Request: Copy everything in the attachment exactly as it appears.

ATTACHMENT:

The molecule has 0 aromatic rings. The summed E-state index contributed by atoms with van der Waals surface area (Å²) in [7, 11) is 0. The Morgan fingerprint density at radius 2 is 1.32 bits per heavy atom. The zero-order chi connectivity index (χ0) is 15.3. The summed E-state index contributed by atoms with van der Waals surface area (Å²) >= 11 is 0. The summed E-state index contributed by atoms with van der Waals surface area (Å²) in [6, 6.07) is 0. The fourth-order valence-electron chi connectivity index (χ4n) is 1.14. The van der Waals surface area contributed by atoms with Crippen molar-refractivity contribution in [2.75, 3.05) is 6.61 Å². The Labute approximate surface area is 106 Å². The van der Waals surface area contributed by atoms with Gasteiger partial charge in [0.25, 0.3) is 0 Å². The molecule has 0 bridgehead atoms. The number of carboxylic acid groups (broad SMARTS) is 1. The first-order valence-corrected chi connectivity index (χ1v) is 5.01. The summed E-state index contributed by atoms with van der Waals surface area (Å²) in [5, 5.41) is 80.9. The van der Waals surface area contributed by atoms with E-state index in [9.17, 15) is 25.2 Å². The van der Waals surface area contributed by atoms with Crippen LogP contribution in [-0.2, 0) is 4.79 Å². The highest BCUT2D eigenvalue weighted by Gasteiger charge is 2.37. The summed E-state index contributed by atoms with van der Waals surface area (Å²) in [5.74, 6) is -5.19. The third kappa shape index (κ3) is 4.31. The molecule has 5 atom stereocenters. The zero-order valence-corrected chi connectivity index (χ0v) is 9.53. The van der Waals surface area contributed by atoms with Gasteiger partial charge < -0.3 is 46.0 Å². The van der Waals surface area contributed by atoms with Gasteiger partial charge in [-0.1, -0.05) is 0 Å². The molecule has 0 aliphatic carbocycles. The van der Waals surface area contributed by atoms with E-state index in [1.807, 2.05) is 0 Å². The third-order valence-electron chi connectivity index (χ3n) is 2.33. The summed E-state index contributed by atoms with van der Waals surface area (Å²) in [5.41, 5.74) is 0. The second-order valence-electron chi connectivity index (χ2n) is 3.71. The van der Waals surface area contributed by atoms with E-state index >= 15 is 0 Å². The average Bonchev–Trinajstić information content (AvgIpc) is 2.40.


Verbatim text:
The molecule has 0 aromatic rings. The summed E-state index contributed by atoms with van der Waals surface area (Å²) in [7, 11) is 0. The Morgan fingerprint density at radius 2 is 1.32 bits per heavy atom. The zero-order chi connectivity index (χ0) is 15.3. The summed E-state index contributed by atoms with van der Waals surface area (Å²) >= 11 is 0. The summed E-state index contributed by atoms with van der Waals surface area (Å²) in [6, 6.07) is 0. The fourth-order valence-electron chi connectivity index (χ4n) is 1.14. The van der Waals surface area contributed by atoms with Crippen molar-refractivity contribution in [2.75, 3.05) is 6.61 Å². The Labute approximate surface area is 106 Å². The van der Waals surface area contributed by atoms with Gasteiger partial charge in [0.25, 0.3) is 0 Å². The molecule has 0 bridgehead atoms. The number of carboxylic acid groups (broad SMARTS) is 1. The first-order valence-corrected chi connectivity index (χ1v) is 5.01. The summed E-state index contributed by atoms with van der Waals surface area (Å²) in [5, 5.41) is 80.9. The van der Waals surface area contributed by atoms with E-state index in [9.17, 15) is 25.2 Å². The van der Waals surface area contributed by atoms with Crippen LogP contribution in [-0.2, 0) is 4.79 Å². The highest BCUT2D eigenvalue weighted by Gasteiger charge is 2.37. The summed E-state index contributed by atoms with van der Waals surface area (Å²) in [5.74, 6) is -5.19. The third kappa shape index (κ3) is 4.31. The molecule has 5 atom stereocenters. The zero-order valence-corrected chi connectivity index (χ0v) is 9.53. The van der Waals surface area contributed by atoms with Gasteiger partial charge < -0.3 is 46.0 Å². The van der Waals surface area contributed by atoms with Gasteiger partial charge in [-0.1, -0.05) is 0 Å². The molecule has 0 aliphatic carbocycles. The van der Waals surface area contributed by atoms with E-state index in [1.807, 2.05) is 0 Å². The third-order valence-electron chi connectivity index (χ3n) is 2.33. The summed E-state index contributed by atoms with van der Waals surface area (Å²) in [5.41, 5.74) is 0. The second-order valence-electron chi connectivity index (χ2n) is 3.71. The van der Waals surface area contributed by atoms with E-state index >= 15 is 0 Å². The average Bonchev–Trinajstić information content (AvgIpc) is 2.40.